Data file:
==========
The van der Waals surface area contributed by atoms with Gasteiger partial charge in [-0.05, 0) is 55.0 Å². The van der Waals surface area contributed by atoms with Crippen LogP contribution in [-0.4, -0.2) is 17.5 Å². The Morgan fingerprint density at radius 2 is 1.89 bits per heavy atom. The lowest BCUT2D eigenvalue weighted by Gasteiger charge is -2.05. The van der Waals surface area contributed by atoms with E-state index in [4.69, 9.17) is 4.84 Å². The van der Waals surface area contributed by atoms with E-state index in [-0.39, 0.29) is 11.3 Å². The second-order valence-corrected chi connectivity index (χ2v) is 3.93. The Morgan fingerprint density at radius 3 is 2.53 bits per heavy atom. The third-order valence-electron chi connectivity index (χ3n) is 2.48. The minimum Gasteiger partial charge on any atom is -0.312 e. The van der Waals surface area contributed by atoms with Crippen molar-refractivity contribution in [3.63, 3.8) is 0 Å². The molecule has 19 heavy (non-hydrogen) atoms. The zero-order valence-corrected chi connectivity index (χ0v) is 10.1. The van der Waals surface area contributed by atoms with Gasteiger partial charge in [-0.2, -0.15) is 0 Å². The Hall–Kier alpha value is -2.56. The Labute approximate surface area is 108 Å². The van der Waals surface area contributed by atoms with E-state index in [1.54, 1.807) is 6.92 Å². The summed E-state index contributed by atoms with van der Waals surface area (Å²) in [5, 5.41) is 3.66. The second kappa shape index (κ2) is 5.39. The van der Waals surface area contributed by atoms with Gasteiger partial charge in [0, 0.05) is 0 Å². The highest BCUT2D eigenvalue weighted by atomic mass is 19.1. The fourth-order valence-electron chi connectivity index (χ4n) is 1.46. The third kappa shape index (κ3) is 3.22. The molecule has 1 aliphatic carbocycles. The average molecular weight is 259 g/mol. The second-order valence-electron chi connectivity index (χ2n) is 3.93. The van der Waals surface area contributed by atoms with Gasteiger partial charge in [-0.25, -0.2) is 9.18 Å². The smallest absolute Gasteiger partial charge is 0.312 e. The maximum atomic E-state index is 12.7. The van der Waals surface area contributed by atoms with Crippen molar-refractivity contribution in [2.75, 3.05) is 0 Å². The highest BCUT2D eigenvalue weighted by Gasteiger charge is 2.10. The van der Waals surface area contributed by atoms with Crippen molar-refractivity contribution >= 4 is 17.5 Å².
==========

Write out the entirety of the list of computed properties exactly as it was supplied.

The van der Waals surface area contributed by atoms with Gasteiger partial charge in [-0.05, 0) is 55.0 Å². The van der Waals surface area contributed by atoms with Crippen LogP contribution in [-0.4, -0.2) is 17.5 Å². The Morgan fingerprint density at radius 2 is 1.89 bits per heavy atom. The lowest BCUT2D eigenvalue weighted by Gasteiger charge is -2.05. The van der Waals surface area contributed by atoms with E-state index in [4.69, 9.17) is 4.84 Å². The van der Waals surface area contributed by atoms with E-state index in [-0.39, 0.29) is 11.3 Å². The second-order valence-corrected chi connectivity index (χ2v) is 3.93. The Morgan fingerprint density at radius 3 is 2.53 bits per heavy atom. The third-order valence-electron chi connectivity index (χ3n) is 2.48. The minimum Gasteiger partial charge on any atom is -0.312 e. The van der Waals surface area contributed by atoms with Crippen molar-refractivity contribution in [3.63, 3.8) is 0 Å². The molecule has 19 heavy (non-hydrogen) atoms. The zero-order valence-corrected chi connectivity index (χ0v) is 10.1. The van der Waals surface area contributed by atoms with Gasteiger partial charge in [-0.2, -0.15) is 0 Å². The Hall–Kier alpha value is -2.56. The Labute approximate surface area is 108 Å². The van der Waals surface area contributed by atoms with E-state index in [1.54, 1.807) is 6.92 Å². The summed E-state index contributed by atoms with van der Waals surface area (Å²) in [5, 5.41) is 3.66. The second kappa shape index (κ2) is 5.39. The van der Waals surface area contributed by atoms with Gasteiger partial charge in [0, 0.05) is 0 Å². The highest BCUT2D eigenvalue weighted by atomic mass is 19.1. The fourth-order valence-electron chi connectivity index (χ4n) is 1.46. The third kappa shape index (κ3) is 3.22. The molecule has 1 aliphatic carbocycles. The average molecular weight is 259 g/mol. The second-order valence-electron chi connectivity index (χ2n) is 3.93. The van der Waals surface area contributed by atoms with Gasteiger partial charge in [-0.25, -0.2) is 9.18 Å². The smallest absolute Gasteiger partial charge is 0.312 e. The maximum atomic E-state index is 12.7. The van der Waals surface area contributed by atoms with Crippen molar-refractivity contribution in [2.75, 3.05) is 0 Å². The highest BCUT2D eigenvalue weighted by Gasteiger charge is 2.10. The van der Waals surface area contributed by atoms with Crippen molar-refractivity contribution >= 4 is 17.5 Å².